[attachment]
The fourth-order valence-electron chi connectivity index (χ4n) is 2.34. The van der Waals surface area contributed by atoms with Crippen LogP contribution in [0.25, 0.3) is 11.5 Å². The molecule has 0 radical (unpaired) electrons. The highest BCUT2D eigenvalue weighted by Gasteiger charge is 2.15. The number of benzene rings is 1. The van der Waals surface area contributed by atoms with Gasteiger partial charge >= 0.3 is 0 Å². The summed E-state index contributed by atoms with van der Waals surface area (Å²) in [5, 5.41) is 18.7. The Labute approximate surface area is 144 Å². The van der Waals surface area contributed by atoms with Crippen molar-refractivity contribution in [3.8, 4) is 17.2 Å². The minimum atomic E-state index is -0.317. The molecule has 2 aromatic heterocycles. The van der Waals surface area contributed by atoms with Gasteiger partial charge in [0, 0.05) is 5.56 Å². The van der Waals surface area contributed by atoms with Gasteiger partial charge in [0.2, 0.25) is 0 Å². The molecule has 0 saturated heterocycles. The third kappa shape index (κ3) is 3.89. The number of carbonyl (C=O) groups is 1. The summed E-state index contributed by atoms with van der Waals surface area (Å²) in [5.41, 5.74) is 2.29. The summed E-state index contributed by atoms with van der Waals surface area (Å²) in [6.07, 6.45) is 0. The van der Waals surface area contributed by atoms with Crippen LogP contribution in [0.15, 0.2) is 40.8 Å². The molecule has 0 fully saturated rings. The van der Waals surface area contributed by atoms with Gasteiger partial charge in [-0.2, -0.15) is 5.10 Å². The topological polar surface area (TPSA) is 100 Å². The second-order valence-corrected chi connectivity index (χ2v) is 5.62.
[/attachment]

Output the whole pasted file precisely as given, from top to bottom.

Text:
The fourth-order valence-electron chi connectivity index (χ4n) is 2.34. The van der Waals surface area contributed by atoms with Crippen LogP contribution in [0.25, 0.3) is 11.5 Å². The molecule has 0 radical (unpaired) electrons. The highest BCUT2D eigenvalue weighted by Gasteiger charge is 2.15. The number of benzene rings is 1. The van der Waals surface area contributed by atoms with Gasteiger partial charge >= 0.3 is 0 Å². The summed E-state index contributed by atoms with van der Waals surface area (Å²) in [5, 5.41) is 18.7. The Labute approximate surface area is 144 Å². The van der Waals surface area contributed by atoms with Crippen molar-refractivity contribution in [3.8, 4) is 17.2 Å². The minimum atomic E-state index is -0.317. The molecule has 2 aromatic heterocycles. The van der Waals surface area contributed by atoms with Gasteiger partial charge in [0, 0.05) is 5.56 Å². The van der Waals surface area contributed by atoms with Gasteiger partial charge in [0.2, 0.25) is 0 Å². The molecule has 0 saturated heterocycles. The third kappa shape index (κ3) is 3.89. The number of carbonyl (C=O) groups is 1. The summed E-state index contributed by atoms with van der Waals surface area (Å²) in [5.41, 5.74) is 2.29. The summed E-state index contributed by atoms with van der Waals surface area (Å²) in [6.07, 6.45) is 0. The van der Waals surface area contributed by atoms with Crippen LogP contribution in [0.15, 0.2) is 40.8 Å². The molecule has 0 fully saturated rings. The van der Waals surface area contributed by atoms with Gasteiger partial charge in [-0.2, -0.15) is 5.10 Å². The topological polar surface area (TPSA) is 100 Å². The second-order valence-corrected chi connectivity index (χ2v) is 5.62.